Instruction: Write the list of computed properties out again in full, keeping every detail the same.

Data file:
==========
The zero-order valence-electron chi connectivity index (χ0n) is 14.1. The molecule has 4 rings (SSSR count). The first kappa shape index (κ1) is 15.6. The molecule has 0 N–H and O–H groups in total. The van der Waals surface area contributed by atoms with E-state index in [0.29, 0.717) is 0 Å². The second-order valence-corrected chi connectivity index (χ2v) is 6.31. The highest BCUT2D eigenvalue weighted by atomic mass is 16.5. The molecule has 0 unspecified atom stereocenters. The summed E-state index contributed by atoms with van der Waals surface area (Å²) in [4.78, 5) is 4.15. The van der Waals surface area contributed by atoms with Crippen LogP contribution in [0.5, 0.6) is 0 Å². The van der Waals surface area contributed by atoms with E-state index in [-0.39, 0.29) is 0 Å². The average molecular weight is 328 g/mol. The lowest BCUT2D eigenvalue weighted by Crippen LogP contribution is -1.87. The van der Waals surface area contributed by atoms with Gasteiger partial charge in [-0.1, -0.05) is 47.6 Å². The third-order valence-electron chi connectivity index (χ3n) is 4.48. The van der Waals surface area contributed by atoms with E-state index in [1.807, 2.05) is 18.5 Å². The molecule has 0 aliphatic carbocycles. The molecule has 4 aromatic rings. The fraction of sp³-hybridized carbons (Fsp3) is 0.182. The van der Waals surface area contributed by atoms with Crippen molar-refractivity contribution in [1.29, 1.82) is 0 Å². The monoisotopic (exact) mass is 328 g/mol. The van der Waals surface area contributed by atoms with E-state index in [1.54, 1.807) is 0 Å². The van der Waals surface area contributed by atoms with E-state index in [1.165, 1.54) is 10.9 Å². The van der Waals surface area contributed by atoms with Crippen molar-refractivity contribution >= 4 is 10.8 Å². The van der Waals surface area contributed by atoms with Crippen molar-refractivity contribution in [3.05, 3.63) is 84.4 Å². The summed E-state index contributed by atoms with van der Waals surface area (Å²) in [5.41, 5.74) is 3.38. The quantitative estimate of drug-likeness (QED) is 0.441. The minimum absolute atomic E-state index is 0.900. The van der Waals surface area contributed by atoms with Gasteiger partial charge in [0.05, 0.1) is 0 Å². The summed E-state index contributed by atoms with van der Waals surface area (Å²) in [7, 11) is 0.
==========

The zero-order valence-electron chi connectivity index (χ0n) is 14.1. The molecule has 4 rings (SSSR count). The first kappa shape index (κ1) is 15.6. The molecule has 0 N–H and O–H groups in total. The van der Waals surface area contributed by atoms with E-state index in [0.29, 0.717) is 0 Å². The second-order valence-corrected chi connectivity index (χ2v) is 6.31. The highest BCUT2D eigenvalue weighted by atomic mass is 16.5. The molecule has 0 unspecified atom stereocenters. The summed E-state index contributed by atoms with van der Waals surface area (Å²) in [4.78, 5) is 4.15. The van der Waals surface area contributed by atoms with Crippen LogP contribution in [0.5, 0.6) is 0 Å². The van der Waals surface area contributed by atoms with E-state index in [-0.39, 0.29) is 0 Å². The average molecular weight is 328 g/mol. The lowest BCUT2D eigenvalue weighted by Crippen LogP contribution is -1.87. The van der Waals surface area contributed by atoms with Gasteiger partial charge in [-0.1, -0.05) is 47.6 Å². The third-order valence-electron chi connectivity index (χ3n) is 4.48. The van der Waals surface area contributed by atoms with E-state index in [1.807, 2.05) is 18.5 Å². The molecule has 0 aliphatic carbocycles. The molecule has 4 aromatic rings. The fraction of sp³-hybridized carbons (Fsp3) is 0.182. The van der Waals surface area contributed by atoms with Crippen molar-refractivity contribution in [1.29, 1.82) is 0 Å². The monoisotopic (exact) mass is 328 g/mol. The van der Waals surface area contributed by atoms with E-state index in [1.54, 1.807) is 0 Å². The van der Waals surface area contributed by atoms with E-state index in [1.165, 1.54) is 10.9 Å². The van der Waals surface area contributed by atoms with Crippen molar-refractivity contribution >= 4 is 10.8 Å². The van der Waals surface area contributed by atoms with Crippen molar-refractivity contribution in [3.05, 3.63) is 84.4 Å². The summed E-state index contributed by atoms with van der Waals surface area (Å²) in [5.41, 5.74) is 3.38. The quantitative estimate of drug-likeness (QED) is 0.441. The minimum absolute atomic E-state index is 0.900. The van der Waals surface area contributed by atoms with Gasteiger partial charge in [0.05, 0.1) is 0 Å². The summed E-state index contributed by atoms with van der Waals surface area (Å²) in [7, 11) is 0.